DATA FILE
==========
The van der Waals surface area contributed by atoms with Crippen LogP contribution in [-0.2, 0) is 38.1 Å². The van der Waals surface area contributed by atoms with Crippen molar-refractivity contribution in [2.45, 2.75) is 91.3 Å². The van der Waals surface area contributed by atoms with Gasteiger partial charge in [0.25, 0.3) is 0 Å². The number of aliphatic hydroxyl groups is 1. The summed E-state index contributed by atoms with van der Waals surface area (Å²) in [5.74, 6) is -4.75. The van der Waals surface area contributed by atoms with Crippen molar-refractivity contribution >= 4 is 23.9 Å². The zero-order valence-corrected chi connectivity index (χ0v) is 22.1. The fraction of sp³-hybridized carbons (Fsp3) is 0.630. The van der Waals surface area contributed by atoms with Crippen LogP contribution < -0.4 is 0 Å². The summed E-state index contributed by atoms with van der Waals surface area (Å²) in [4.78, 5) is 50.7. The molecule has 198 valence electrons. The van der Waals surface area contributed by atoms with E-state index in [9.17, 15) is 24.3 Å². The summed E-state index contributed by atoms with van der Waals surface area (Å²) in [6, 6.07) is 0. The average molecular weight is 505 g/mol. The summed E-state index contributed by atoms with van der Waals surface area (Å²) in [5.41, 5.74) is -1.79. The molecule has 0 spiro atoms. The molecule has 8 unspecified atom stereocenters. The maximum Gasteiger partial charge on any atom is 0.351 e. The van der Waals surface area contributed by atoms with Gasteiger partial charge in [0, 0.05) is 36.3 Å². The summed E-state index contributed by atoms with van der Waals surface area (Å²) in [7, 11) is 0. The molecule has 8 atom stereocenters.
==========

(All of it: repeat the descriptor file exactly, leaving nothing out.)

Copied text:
The van der Waals surface area contributed by atoms with Crippen LogP contribution in [-0.2, 0) is 38.1 Å². The van der Waals surface area contributed by atoms with Crippen molar-refractivity contribution in [2.45, 2.75) is 91.3 Å². The van der Waals surface area contributed by atoms with Gasteiger partial charge in [0.25, 0.3) is 0 Å². The number of aliphatic hydroxyl groups is 1. The summed E-state index contributed by atoms with van der Waals surface area (Å²) in [5.74, 6) is -4.75. The van der Waals surface area contributed by atoms with Crippen molar-refractivity contribution >= 4 is 23.9 Å². The zero-order valence-corrected chi connectivity index (χ0v) is 22.1. The fraction of sp³-hybridized carbons (Fsp3) is 0.630. The van der Waals surface area contributed by atoms with Crippen LogP contribution < -0.4 is 0 Å². The summed E-state index contributed by atoms with van der Waals surface area (Å²) in [4.78, 5) is 50.7. The molecule has 198 valence electrons. The van der Waals surface area contributed by atoms with E-state index in [9.17, 15) is 24.3 Å². The summed E-state index contributed by atoms with van der Waals surface area (Å²) in [6, 6.07) is 0. The average molecular weight is 505 g/mol. The summed E-state index contributed by atoms with van der Waals surface area (Å²) in [5.41, 5.74) is -1.79. The molecule has 0 spiro atoms. The molecule has 8 unspecified atom stereocenters. The maximum Gasteiger partial charge on any atom is 0.351 e. The van der Waals surface area contributed by atoms with Gasteiger partial charge in [0, 0.05) is 36.3 Å². The summed E-state index contributed by atoms with van der Waals surface area (Å²) in [7, 11) is 0. The molecule has 8 atom stereocenters.